Sheryl and Todd Ramsey with Gretchen Waymen-Palmer in the wood zone of Point No Point beach. Photo: Eric Wagner
10/18/2019

Tracking the trash: Inside a marine debris survey

Volunteer researchers are tracking the plastic and other debris washing up on Puget Sound's beaches. They hope the data can be used to protect sea creatures from the growing amounts of trash littering the world's oceans. [A version of this article first appeared in the COASST blog.]

Fishes of the Salish Sea book cover
9/24/2019

Of ratfish, Loch Ness monsters and stuffed sharks: A conversation with the authors of the book “Fishes of the Salish Sea”

The first comprehensive guide to the fishes of the Salish Sea is the culmination of more than 40 years of research by University of Washington authors Ted Pietsch and Jay Orr. The new, three-volume set includes descriptions and illustrations for every fish species known to have been documented within the Salish Sea, all gathered from an exhaustive search of libraries, aquariums, fish collections and even one restaurant.

Harbor seals, Lopez Island, WA. Photo: Bethany Weeks (CC BY-NC 2.0) https://flic.kr/p/6Mnq5k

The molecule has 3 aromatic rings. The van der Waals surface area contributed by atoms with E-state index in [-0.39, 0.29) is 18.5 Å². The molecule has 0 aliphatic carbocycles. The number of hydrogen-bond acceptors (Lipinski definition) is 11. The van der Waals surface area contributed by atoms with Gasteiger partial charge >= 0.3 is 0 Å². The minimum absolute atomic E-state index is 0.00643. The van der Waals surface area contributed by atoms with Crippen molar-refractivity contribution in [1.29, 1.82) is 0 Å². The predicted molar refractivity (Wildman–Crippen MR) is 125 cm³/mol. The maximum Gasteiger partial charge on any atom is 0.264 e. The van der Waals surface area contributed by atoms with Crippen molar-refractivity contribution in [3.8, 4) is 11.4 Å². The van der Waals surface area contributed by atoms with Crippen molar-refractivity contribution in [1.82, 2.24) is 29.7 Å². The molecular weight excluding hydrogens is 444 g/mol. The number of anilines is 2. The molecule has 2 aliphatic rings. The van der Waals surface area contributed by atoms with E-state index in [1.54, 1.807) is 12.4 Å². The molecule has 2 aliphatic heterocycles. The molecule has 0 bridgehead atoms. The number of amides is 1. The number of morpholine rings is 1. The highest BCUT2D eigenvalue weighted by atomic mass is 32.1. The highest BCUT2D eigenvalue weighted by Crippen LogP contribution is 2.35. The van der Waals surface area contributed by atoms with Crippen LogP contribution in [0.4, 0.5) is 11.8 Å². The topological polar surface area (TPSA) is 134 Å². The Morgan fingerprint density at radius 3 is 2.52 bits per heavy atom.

6/14/2019

Fine-scale variability in harbor seal foraging behavior

A 2014 paper in the journal PLoS ONE examines differences between foraging behavior of harbor seals based on haulout site locations, seasons, sexes and times of day. The authors hypothesize that these factors may help explain the variability in diet among harbor seals observed at different haul-out site groups in the Salish Sea. 

An image from "Salish Sea Wild." Video courtesy of the SeaDoc Society.
6/6/2019

Video series features science and adventure in the Salish Sea

A new video series follows local scientists into the water, capturing the adventure behind the research. "Salish Sea Wild" is entering its second season and we interviewed the series host and producers. Among our burning questions: What's it like to have a Steller sea lion chew on your head? 

Salish Sea basin and water boundaries. The Salish Sea water boundary (blue) includes the Strait of Georgia, Desolation Sound, The Strait of Juan de Fuca, and Puget Sound. The larger watershed basin (green) is the area that drains into Salish Sea waters. WA Water Resource Inventory areas (WRIA) boundary lines are shown for reference. Map: Kris Symer. Data: Stefan Freelan; WAECY.
5/20/2019

Survey illustrates a lack of familiarity with the Salish Sea